Things didn’t work out as I thought they would in 2018. The Yankees were 61-31 on July 12, but would go just 39-31 the rest of the way. Yes, the team won 100 games, but in a season in which there were seven competitive teams in the AL, it wasn’t much of an accomplishment. The Yankees lost the division by eight games and had to settle for the wild-card game for the third time in four years before getting flat-out embarrassed by the Red Sox in the ALDS thanks to rookie manager Aaron Boone’s irresponsible managing.

As for Stanton, he was just good, not great, and that was because of what he had done in 2017 and the expectations placed on him. When I was sitting in Rogers Centre in Toronto on Opening Day and watched him hit two majestic home runs, I started making plans for the Canyon of Heroes parade for the fall. But that day ended up being one of about four of five great days for the new Yankee. He finished the season with a respectable 38 home runs and 100 RBIs and those very solid numbers only represented a decrease of 21 and 32 from the year before. His .266/.343/.509 line checked in well below his .281/.376/.631 from the previous season. No one expected Stanton to put up 59 again, but I don’t think anyone expected him to swing at every single slider thrown to him either.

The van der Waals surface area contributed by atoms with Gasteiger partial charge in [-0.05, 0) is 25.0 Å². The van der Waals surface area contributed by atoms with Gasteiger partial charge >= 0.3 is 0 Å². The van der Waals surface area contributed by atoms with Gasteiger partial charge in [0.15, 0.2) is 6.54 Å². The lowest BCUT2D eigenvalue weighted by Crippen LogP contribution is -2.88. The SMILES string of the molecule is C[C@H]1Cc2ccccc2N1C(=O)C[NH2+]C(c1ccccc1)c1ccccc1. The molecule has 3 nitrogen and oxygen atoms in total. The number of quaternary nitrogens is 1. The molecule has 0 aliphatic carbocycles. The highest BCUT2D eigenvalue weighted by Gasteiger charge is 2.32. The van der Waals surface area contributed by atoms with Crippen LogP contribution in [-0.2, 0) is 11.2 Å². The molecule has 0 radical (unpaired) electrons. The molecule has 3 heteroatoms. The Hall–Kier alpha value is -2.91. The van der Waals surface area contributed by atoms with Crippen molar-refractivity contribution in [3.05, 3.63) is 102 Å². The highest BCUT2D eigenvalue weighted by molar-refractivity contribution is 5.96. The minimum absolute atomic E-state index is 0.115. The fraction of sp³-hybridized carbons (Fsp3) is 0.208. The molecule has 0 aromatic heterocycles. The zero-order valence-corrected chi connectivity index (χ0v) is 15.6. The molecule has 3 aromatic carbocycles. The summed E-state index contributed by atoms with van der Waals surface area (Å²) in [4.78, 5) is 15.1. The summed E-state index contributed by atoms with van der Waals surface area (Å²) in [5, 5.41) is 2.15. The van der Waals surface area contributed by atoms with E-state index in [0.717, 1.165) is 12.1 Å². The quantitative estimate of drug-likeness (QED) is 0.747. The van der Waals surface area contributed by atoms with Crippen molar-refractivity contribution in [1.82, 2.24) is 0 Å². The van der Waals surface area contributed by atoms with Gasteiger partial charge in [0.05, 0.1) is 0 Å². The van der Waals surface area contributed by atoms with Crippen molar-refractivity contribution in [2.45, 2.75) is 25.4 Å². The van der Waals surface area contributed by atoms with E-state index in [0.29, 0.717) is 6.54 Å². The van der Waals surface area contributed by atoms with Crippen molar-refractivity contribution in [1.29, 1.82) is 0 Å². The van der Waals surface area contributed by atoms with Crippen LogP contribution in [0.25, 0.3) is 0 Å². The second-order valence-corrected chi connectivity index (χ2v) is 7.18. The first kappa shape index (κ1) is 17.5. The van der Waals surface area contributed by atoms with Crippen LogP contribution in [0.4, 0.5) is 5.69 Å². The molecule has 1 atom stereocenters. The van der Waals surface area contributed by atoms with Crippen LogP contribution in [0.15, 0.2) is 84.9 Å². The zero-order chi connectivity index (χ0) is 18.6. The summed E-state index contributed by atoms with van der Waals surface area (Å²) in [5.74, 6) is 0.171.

There were times when I thought he might hit a ball to Connecticut and there were times when I wasn’t sure if he would ever make contact again. For a player on a new team in a new league learning new pitchers, he had a good season. But for Stanton standards it was just OK. Luckily for him, he has nine more seasons with the Yankees to change the perception of him.


My book The Next Yankees Era: My Transition from the Core Four to the Baby Bombers is now available as an ebook!